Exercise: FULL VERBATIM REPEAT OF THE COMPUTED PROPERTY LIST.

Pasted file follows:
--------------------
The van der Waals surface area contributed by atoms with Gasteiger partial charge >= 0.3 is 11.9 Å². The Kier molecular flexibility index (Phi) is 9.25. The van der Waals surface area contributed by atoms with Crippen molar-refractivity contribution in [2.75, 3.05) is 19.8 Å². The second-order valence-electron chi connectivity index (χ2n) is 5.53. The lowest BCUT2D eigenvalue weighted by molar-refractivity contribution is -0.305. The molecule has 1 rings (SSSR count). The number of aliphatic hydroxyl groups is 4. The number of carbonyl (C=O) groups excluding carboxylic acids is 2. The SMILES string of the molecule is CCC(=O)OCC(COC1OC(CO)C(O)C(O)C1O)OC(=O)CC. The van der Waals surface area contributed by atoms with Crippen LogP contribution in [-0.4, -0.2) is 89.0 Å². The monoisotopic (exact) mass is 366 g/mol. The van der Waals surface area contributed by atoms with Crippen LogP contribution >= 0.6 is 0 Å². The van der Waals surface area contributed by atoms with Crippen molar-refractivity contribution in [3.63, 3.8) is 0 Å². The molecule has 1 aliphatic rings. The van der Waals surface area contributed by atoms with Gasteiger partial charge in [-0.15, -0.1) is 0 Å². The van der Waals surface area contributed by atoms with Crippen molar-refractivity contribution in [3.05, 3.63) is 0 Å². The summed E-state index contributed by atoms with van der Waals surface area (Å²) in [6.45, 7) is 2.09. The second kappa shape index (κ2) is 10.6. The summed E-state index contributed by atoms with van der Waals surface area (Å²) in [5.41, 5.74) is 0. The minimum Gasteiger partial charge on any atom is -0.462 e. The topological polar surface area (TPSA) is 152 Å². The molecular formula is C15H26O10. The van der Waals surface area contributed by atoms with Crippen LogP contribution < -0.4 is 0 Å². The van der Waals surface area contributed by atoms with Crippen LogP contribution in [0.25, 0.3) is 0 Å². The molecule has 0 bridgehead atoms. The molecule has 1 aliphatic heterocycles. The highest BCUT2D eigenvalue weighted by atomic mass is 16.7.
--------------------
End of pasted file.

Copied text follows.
The van der Waals surface area contributed by atoms with Gasteiger partial charge >= 0.3 is 11.9 Å². The Kier molecular flexibility index (Phi) is 9.25. The van der Waals surface area contributed by atoms with Crippen molar-refractivity contribution in [2.75, 3.05) is 19.8 Å². The second-order valence-electron chi connectivity index (χ2n) is 5.53. The lowest BCUT2D eigenvalue weighted by molar-refractivity contribution is -0.305. The molecule has 1 rings (SSSR count). The number of aliphatic hydroxyl groups is 4. The number of carbonyl (C=O) groups excluding carboxylic acids is 2. The SMILES string of the molecule is CCC(=O)OCC(COC1OC(CO)C(O)C(O)C1O)OC(=O)CC. The van der Waals surface area contributed by atoms with Crippen LogP contribution in [-0.4, -0.2) is 89.0 Å². The monoisotopic (exact) mass is 366 g/mol. The van der Waals surface area contributed by atoms with Crippen LogP contribution >= 0.6 is 0 Å². The van der Waals surface area contributed by atoms with Crippen molar-refractivity contribution in [3.63, 3.8) is 0 Å². The molecule has 1 aliphatic rings. The van der Waals surface area contributed by atoms with Gasteiger partial charge in [-0.15, -0.1) is 0 Å². The van der Waals surface area contributed by atoms with Crippen molar-refractivity contribution in [3.05, 3.63) is 0 Å². The summed E-state index contributed by atoms with van der Waals surface area (Å²) in [6.45, 7) is 2.09. The second kappa shape index (κ2) is 10.6. The summed E-state index contributed by atoms with van der Waals surface area (Å²) in [5.41, 5.74) is 0. The minimum Gasteiger partial charge on any atom is -0.462 e. The topological polar surface area (TPSA) is 152 Å². The molecular formula is C15H26O10. The van der Waals surface area contributed by atoms with Crippen LogP contribution < -0.4 is 0 Å². The van der Waals surface area contributed by atoms with Crippen LogP contribution in [0.25, 0.3) is 0 Å². The molecule has 0 bridgehead atoms. The molecule has 1 aliphatic heterocycles. The highest BCUT2D eigenvalue weighted by atomic mass is 16.7.